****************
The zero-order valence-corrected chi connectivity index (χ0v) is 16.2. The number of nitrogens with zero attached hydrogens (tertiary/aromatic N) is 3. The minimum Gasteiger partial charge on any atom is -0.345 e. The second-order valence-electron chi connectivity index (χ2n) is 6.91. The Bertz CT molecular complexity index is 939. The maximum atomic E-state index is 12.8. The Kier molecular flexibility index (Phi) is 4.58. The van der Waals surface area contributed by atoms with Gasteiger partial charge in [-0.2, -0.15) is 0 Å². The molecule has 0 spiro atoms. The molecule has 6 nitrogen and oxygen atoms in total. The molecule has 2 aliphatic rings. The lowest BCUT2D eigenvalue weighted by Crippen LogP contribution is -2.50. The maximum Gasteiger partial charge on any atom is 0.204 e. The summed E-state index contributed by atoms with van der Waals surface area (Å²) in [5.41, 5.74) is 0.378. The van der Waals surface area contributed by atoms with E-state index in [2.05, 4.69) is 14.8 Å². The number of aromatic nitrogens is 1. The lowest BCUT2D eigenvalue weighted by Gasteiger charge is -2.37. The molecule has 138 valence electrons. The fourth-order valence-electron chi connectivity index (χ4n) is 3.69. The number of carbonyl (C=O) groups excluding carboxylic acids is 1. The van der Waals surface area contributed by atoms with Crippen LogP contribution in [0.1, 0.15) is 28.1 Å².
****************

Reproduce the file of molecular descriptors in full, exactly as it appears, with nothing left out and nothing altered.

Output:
The zero-order valence-corrected chi connectivity index (χ0v) is 16.2. The number of nitrogens with zero attached hydrogens (tertiary/aromatic N) is 3. The minimum Gasteiger partial charge on any atom is -0.345 e. The second-order valence-electron chi connectivity index (χ2n) is 6.91. The Bertz CT molecular complexity index is 939. The maximum atomic E-state index is 12.8. The Kier molecular flexibility index (Phi) is 4.58. The van der Waals surface area contributed by atoms with Gasteiger partial charge in [-0.2, -0.15) is 0 Å². The molecule has 0 spiro atoms. The molecule has 6 nitrogen and oxygen atoms in total. The molecule has 2 aliphatic rings. The lowest BCUT2D eigenvalue weighted by Crippen LogP contribution is -2.50. The maximum Gasteiger partial charge on any atom is 0.204 e. The summed E-state index contributed by atoms with van der Waals surface area (Å²) in [5.41, 5.74) is 0.378. The van der Waals surface area contributed by atoms with E-state index in [2.05, 4.69) is 14.8 Å². The number of aromatic nitrogens is 1. The lowest BCUT2D eigenvalue weighted by Gasteiger charge is -2.37. The molecule has 138 valence electrons. The fourth-order valence-electron chi connectivity index (χ4n) is 3.69. The number of carbonyl (C=O) groups excluding carboxylic acids is 1. The van der Waals surface area contributed by atoms with Crippen LogP contribution in [0.1, 0.15) is 28.1 Å².